Identification of cancer stem cell-specific internalizing scFvs for pre-clinical antibody-drug conjugate development
Early Translational I
Cancer claims the lives of more than 7.5 million people annually worldwide and is responsible for one in four deaths in the State of California. Furthermore, incidence rates for most solid tumors are on the rise. The last few decades have witnessed significant advances in therapeutics yielding improved clinical responses measured in terms of tumor shrinkage and time to tumor recurrence; however, overall survival has failed to improve meaningfully over this time period. Recent work has demonstrated that a subpopulation with the unique capacity to fuel tumor growth (cancer stem cells; CSC) exists within the complex mixture of cells that make up solid tumors. This observation may shed light on the disconnect between clinical response and overall survival, as CSC appear responsible for initiating tumor growth, metastasis, and recurrence after chemotherapy, radiation, and other therapies fail to kill them. As such, overall survival for patients with solid tumors is unlikely to improve significantly with drugs currently on the market as these therapies generally do little to differentiate between tumor cells. In contrast, focused development of therapeutics that specifically target CSC should mitigate residual disease and metastasis, and prolong overall survival for cancer patients. Though proposed to exist in the late 1960’s, CSC remained unidentified in solid tumors until 2004 largely because the tools to identify and isolate these cells were non-existent. Recent technological advancements are enabling more accurate identification and targeting of CSC. In true collaborative fashion investigators from both academia and industry are utilizing their expertise to identify, isolate, and interrogate tumor cell populations to identify antibody-based therapeutics that target CSC. New and powerful experimental platforms consisting of human tumor cells that appear to retain the pathophysiological characteristics of patient tumors from which they were derived have been developed to evaluate the ability of these antibody-based drugs to eliminate CSC and/or reduce tumor recurrence. In taking advantage of these new platforms and focusing squarely on the cells responsible for tumor growth, recurrence, and metastasis, investigators aim to quickly develop novel therapies that truly impact overall survival of patients with solid tumors.
Statement of Benefit to California:
Of every four deaths in California, one is from cancer. Current statistics also suggest that of the more than 130,000 California residents diagnosed with cancer last year, greater than 40% will die from their disease within five years if current therapies are not improved upon. Recent scientific discoveries show that traditional therapies such as chemotherapy and radiation largely fail to target the tumor cells responsible for initiating solid tumor growth, recurrence, and metastasis (i.e. cancer stem cells; CSC). To truly impact overall survival and target the underlying root cause of cancer, the next generation of cancer drugs should target CSC. In true collaborative fashion, leading technology platforms from industrial and academic laboratories are combining to identify and target cancer stem cell populations with the intent of developing therapeutics that significantly improve overall survival for patients with solid tumors. Secondary impacts of this research with relevance to CIRM’s mission will not be limited to the identification of tools and drugs able to detect and eliminate CSC. This work will also benefit the field of regenerative medicine, as little is known about normal tissue-specific stem cells, and tools developed as part of this research should facilitate their identification and characterization. Clearly, the most desired impacts of this research is to improve both early detection of tumors and overall survival for cancer patients, but the far-reaching goal is to more generally advance stem cell research and quickly realize therapies that cure patients.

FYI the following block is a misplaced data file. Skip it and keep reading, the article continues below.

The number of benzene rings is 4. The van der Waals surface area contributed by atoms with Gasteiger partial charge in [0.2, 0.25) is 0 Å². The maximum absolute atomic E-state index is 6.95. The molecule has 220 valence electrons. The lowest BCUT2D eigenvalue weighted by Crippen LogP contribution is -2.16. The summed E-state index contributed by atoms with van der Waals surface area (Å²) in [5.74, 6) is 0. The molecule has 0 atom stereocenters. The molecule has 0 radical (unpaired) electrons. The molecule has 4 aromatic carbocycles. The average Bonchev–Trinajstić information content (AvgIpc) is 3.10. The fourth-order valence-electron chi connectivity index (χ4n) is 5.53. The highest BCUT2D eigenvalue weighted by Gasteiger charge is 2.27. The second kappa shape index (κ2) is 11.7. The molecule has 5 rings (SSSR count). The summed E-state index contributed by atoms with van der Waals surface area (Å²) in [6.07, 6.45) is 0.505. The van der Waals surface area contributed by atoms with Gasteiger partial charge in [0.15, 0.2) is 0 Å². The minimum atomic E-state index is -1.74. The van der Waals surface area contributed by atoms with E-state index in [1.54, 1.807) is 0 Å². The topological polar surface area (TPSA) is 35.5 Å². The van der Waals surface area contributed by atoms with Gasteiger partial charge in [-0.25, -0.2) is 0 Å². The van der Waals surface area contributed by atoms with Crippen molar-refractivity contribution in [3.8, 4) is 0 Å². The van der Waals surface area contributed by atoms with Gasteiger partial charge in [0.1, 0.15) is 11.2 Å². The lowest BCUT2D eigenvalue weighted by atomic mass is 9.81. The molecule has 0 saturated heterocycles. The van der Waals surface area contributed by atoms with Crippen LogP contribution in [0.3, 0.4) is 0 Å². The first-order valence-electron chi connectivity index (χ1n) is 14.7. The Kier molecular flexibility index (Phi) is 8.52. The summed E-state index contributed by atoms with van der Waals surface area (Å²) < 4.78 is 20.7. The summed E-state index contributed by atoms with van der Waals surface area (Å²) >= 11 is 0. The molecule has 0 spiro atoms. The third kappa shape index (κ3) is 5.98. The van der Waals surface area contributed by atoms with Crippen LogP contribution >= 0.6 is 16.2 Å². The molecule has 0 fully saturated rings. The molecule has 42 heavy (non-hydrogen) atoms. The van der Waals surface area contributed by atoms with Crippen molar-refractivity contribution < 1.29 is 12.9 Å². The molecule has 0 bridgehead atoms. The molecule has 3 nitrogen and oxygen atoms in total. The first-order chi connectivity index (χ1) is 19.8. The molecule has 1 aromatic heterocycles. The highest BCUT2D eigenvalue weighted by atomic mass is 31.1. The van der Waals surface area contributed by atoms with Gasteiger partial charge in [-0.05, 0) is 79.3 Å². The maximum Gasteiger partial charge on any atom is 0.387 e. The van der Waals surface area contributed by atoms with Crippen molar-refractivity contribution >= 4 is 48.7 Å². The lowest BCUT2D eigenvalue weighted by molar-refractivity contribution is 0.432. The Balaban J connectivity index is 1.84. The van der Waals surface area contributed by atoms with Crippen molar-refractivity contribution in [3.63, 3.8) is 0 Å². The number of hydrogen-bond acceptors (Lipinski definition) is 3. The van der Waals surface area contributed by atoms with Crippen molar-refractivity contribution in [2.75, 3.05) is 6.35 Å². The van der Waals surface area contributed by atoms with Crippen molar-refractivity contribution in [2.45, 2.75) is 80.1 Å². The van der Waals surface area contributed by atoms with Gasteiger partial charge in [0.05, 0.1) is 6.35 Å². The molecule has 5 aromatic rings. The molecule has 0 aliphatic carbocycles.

The goal of this proposal is to develop an improved strategy for delivering chemotherapeutic agents to cancer stem cells (CSC), thereby facilitating their destruction while minimizing the risk of damage to normal, unaffected tissues. To achieve these ends, the applicant plans to identify internalizing human antibodies that can be subsequently engineered to deliver toxic drug payloads to their intended targets. The applicant will first establish proof of concept by conjugating a specific toxic drug to a monoclonal antibody and testing the efficacy of this antibody/drug conjugate for reducing or eliminating tumors in xenograft models. Next, the applicant proposes to identify CSC-targeting antibodies by screening preexisting and new phage display libraries for those that react with CSCs or associated factors. Antibodies identified by this method will be conjugated to drugs and evaluated for efficacy. As a final goal, the applicant proposes to use protein arrays to identify the corresponding antigens of the most promising candidates. The reviewers agreed that the proposed effort addresses an important need for better and more selective chemotherapies for treating human cancers. The rationale for targeting CSCs or the cells that are most likely responsible for tumor generation was thought to be timely and compelling. If drugs could be delivered more effectively, the improved efficacy and decreased risk of side effects could have an enormous, positive impact on the field of cancer medicine. In addition to these potential benefits, the reviewers discussed a number of strengths in the overall application. The proposal was well written, of sound premise, and provided an admirable amount of context in which the experimental approaches could be evaluated. Moreover, the principal investigator and collaborators were considered to be extremely qualified, comprising the necessary expertise and experience to bring these studies to fruition. Reviewers also identified several significant weaknesses that threatened the overall feasibility of the proposed approach. In particular, the strategies for identifying CSC antigen targets were viewed as inadequate. For example, reviewers strongly questioned the assumption that nonessential surface proteins would represent good candidates for antibody generation. Without evidence to indicate otherwise, it seemed likely that CSCs would acquire resistance to therapies directed against such components. The reviewers also feared that the probability of identifying novel CSC targets from the preexisting phage library would be remote, as CSC would only comprise a small minority of the heterogeneous cell populations to be screened. These uncertainties, combined with the fact that no single antigens have been identified that are CSC- specific, raised doubts as to whether the therapies developed by this approach would be sufficiently selective. While these concerns were the most serious, the reviewers noted additional deficiencies that might ultimately limit success. For example, some worried that the drug payload proposed in Aim 1 would be exported by CSCs. Others commented that the applicants did not adequately address issues surrounding organ toxicity in humans, something that would be difficult to define based solely on xenograft models in rodents. In summary, the reviewers felt that the proposed research addresses an important topic, is scientifically well justified, and reflects the expertise of an extremely qualified team of investigators. While the premise was logical and convincing, a number of technical deficiencies, including some inherent limitations in the experimental design, were thought to decrease the potential impact that this effort might have.